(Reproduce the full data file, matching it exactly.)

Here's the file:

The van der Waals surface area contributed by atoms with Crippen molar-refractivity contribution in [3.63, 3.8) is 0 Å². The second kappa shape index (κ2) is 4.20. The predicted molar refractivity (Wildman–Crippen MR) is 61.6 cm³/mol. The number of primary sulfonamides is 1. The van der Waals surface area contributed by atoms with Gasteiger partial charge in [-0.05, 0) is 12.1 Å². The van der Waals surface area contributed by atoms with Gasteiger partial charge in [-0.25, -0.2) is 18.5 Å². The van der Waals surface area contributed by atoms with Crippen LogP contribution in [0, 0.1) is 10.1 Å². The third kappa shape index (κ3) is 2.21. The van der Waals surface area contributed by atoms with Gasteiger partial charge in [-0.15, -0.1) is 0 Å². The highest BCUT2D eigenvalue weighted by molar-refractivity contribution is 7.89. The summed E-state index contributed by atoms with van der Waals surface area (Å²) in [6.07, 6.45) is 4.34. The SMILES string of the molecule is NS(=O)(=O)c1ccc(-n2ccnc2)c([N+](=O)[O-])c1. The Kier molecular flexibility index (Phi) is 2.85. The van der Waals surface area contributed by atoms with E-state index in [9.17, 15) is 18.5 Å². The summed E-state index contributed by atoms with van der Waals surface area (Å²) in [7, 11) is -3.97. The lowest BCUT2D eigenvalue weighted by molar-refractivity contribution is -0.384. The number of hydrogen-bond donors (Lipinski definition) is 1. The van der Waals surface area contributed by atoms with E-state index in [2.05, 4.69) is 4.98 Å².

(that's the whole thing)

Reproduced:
The van der Waals surface area contributed by atoms with Crippen molar-refractivity contribution in [3.63, 3.8) is 0 Å². The second kappa shape index (κ2) is 4.20. The predicted molar refractivity (Wildman–Crippen MR) is 61.6 cm³/mol. The number of primary sulfonamides is 1. The van der Waals surface area contributed by atoms with Gasteiger partial charge in [-0.05, 0) is 12.1 Å². The van der Waals surface area contributed by atoms with Gasteiger partial charge in [-0.25, -0.2) is 18.5 Å². The van der Waals surface area contributed by atoms with Crippen LogP contribution in [0, 0.1) is 10.1 Å². The third kappa shape index (κ3) is 2.21. The van der Waals surface area contributed by atoms with Gasteiger partial charge in [-0.15, -0.1) is 0 Å². The highest BCUT2D eigenvalue weighted by molar-refractivity contribution is 7.89. The summed E-state index contributed by atoms with van der Waals surface area (Å²) in [6.07, 6.45) is 4.34. The SMILES string of the molecule is NS(=O)(=O)c1ccc(-n2ccnc2)c([N+](=O)[O-])c1. The Kier molecular flexibility index (Phi) is 2.85. The van der Waals surface area contributed by atoms with E-state index in [9.17, 15) is 18.5 Å². The summed E-state index contributed by atoms with van der Waals surface area (Å²) in [7, 11) is -3.97. The lowest BCUT2D eigenvalue weighted by molar-refractivity contribution is -0.384. The number of hydrogen-bond donors (Lipinski definition) is 1. The van der Waals surface area contributed by atoms with E-state index in [2.05, 4.69) is 4.98 Å².